Innovative Flood Defence Scheme in Pickering a Success – and Geographers’ Work Vital

An innovative flood defence scheme developed in Pickering, North Yorkshire, has been hailed as a success in an evaluation by the Environment Agency. The ‘natural flood management’ scheme, ‘Slow the Flow’, is estimated to have reduced the chance of flooding in Pickering from 25% in any one year, to less than 4%. The ‘Slow the Flow’ project was developed with help from leading Geographer Professor Sarah Whatmore, Professor of Environment and Public Policy, School of Geography, University of Oxford, and her team, who pioneered the use of ‘environmental competency groups’ to engage communities in discussions about flooding, when they had lost confidence in authorities and research to deliver results in their area. Professor Whatmore and colleagues discuss their innovative approach in a paper published in Transactions of the Institute of British Geographers in 2010, whilst the Royal Geographical Society (with IBG) has just published a resource for schools which analyses the ‘Slow the Flow’ project in Pickering, and the geographers’ role in this.

The natural flood management scheme in Pickering consists of 167 ‘leaky’ dams and 187 heather bale dams within a stream, two timber bunds (part-concrete structures aimed at diverting water away from the town) and improvements to farmland, woodland and moorland in the river catchment. In addition, 40,000 trees were planted and an upstream flood storage reservoir was installed. The Environment Agency’s analysis has concluded that the natural flood management scheme prevented flooding in Pickering, around Christmas 2015, that would otherwise have occurred to a small number of residential properties and the town’s museum. The flood peak was reduced by 15-20%, with around half of this attributable to improvements in catchment management and tree planting, and half due to the flood storage reservoir.

Commenting on the Environment Agency’s report, Secretary of State for the Environment, Food and Rural Affairs, Liz Truss MP, said that the scheme had been ‘truly innovative’ and that ‘every approach must be tailored to local geography and knowledge’.

Geographer Professor Sarah Whatmore and colleagues led a project between March 2007 and June 2010, under the Rural Environment and Land Use (RELU) funding programme, that brought together residents in Ryedale, North Yorkshire, natural and social scientists. The ‘environmental competency group’ , which called itself the ‘Ryedale Flood Research Group’, worked with the scientists to develop proposals for upstream storage of potential flood waters that were then incorporated into a successful multi-agency bid for funding from Defra, to develop a demonstration project in Pickering. The upstream solutions proposed by the group had previously been discounted by the flood management consultants advising local Environment Agency staff in Pickering. The demonstration project in Pickering received £700,000 from Defra and ran between April 2009 – 2011. Commenting on the importance of the work of Professor Whatmore and others, in catalysing the formation of the Ryedale Flood Research Group, the local Environment Agency Catchment Manager said that the geographers’ work had had a tremendous impact: ‘the RFRG study provided background information, technical support and public support which helped progress the upstream storage element of the Slowing the Flow Project.’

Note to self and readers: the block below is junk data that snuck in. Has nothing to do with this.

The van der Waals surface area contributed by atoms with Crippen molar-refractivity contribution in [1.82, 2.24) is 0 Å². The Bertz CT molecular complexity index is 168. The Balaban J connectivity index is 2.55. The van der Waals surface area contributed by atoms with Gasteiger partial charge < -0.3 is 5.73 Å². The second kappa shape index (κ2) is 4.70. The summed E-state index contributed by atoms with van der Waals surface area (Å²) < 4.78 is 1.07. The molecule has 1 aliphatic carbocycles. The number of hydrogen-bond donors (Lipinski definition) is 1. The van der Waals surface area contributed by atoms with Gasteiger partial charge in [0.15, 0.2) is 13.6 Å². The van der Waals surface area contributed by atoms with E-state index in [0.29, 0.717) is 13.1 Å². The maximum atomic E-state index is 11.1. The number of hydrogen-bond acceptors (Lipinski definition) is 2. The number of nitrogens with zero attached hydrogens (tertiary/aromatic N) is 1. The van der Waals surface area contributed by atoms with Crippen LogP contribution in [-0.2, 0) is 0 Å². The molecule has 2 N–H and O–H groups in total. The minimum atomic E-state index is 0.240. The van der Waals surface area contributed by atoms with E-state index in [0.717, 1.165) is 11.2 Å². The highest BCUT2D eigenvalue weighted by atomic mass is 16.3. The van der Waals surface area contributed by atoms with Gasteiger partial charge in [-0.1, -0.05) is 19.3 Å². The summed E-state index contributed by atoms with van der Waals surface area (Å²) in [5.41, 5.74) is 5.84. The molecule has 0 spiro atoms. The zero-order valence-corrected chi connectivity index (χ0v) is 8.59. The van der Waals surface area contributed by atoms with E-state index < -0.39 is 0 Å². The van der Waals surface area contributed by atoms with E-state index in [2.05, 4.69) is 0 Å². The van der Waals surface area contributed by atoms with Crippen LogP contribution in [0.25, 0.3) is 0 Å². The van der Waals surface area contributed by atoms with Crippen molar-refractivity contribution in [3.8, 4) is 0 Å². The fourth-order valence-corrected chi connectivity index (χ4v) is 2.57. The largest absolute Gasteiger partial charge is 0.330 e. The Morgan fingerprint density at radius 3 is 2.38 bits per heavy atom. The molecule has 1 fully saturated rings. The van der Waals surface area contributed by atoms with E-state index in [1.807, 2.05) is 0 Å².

Subsequent funding from the District Council helped to develop the natural flood management project around Pickering, now hailed as a success. However, John Curtin, Director of Flood Risk for the Environment Agency, has warned that the natural flood management defences developed will not be sufficient to protect the town in the event of extreme rainfall.

An event in autumn 2016, in the 21st Century Challenges: Policy Forum series, will focus on flooding. Further information will be published here in due course.

Image credit: Panoramic of Water Newton, with the flooding of the land. Broo_am (Andy B), Flickr.